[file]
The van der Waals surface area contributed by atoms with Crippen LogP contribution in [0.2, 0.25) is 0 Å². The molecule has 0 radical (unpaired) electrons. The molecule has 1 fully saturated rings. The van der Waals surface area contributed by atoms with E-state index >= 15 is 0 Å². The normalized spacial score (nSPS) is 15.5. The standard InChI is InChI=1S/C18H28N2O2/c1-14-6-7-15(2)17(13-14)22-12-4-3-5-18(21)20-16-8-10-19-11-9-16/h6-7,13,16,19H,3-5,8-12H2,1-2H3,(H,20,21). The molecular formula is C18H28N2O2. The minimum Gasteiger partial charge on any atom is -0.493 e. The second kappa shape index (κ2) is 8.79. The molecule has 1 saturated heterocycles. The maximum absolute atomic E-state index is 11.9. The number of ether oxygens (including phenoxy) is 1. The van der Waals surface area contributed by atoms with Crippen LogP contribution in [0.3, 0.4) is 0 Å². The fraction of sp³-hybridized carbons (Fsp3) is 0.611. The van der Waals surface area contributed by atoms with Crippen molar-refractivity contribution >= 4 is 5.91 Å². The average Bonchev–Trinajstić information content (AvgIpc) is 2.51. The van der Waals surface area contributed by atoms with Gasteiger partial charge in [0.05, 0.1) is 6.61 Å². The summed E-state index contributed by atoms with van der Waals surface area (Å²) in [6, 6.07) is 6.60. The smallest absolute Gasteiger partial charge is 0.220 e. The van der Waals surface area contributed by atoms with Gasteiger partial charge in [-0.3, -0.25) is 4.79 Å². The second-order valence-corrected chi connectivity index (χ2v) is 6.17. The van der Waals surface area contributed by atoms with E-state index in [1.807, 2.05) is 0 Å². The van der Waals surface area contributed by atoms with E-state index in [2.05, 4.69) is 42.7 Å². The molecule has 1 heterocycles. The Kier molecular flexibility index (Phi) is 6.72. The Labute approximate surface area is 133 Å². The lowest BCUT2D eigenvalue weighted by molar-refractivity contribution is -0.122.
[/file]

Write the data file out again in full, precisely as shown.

The van der Waals surface area contributed by atoms with Crippen LogP contribution in [0.2, 0.25) is 0 Å². The molecule has 0 radical (unpaired) electrons. The molecule has 1 fully saturated rings. The van der Waals surface area contributed by atoms with E-state index >= 15 is 0 Å². The normalized spacial score (nSPS) is 15.5. The standard InChI is InChI=1S/C18H28N2O2/c1-14-6-7-15(2)17(13-14)22-12-4-3-5-18(21)20-16-8-10-19-11-9-16/h6-7,13,16,19H,3-5,8-12H2,1-2H3,(H,20,21). The molecular formula is C18H28N2O2. The minimum Gasteiger partial charge on any atom is -0.493 e. The second kappa shape index (κ2) is 8.79. The molecule has 1 saturated heterocycles. The maximum absolute atomic E-state index is 11.9. The number of ether oxygens (including phenoxy) is 1. The van der Waals surface area contributed by atoms with Crippen LogP contribution in [0.3, 0.4) is 0 Å². The fraction of sp³-hybridized carbons (Fsp3) is 0.611. The van der Waals surface area contributed by atoms with Crippen molar-refractivity contribution >= 4 is 5.91 Å². The average Bonchev–Trinajstić information content (AvgIpc) is 2.51. The van der Waals surface area contributed by atoms with Gasteiger partial charge in [0.05, 0.1) is 6.61 Å². The summed E-state index contributed by atoms with van der Waals surface area (Å²) in [6, 6.07) is 6.60. The smallest absolute Gasteiger partial charge is 0.220 e. The van der Waals surface area contributed by atoms with Gasteiger partial charge in [-0.3, -0.25) is 4.79 Å². The second-order valence-corrected chi connectivity index (χ2v) is 6.17. The van der Waals surface area contributed by atoms with E-state index in [1.807, 2.05) is 0 Å². The van der Waals surface area contributed by atoms with E-state index in [2.05, 4.69) is 42.7 Å². The molecule has 1 heterocycles. The Kier molecular flexibility index (Phi) is 6.72. The Labute approximate surface area is 133 Å². The lowest BCUT2D eigenvalue weighted by molar-refractivity contribution is -0.122.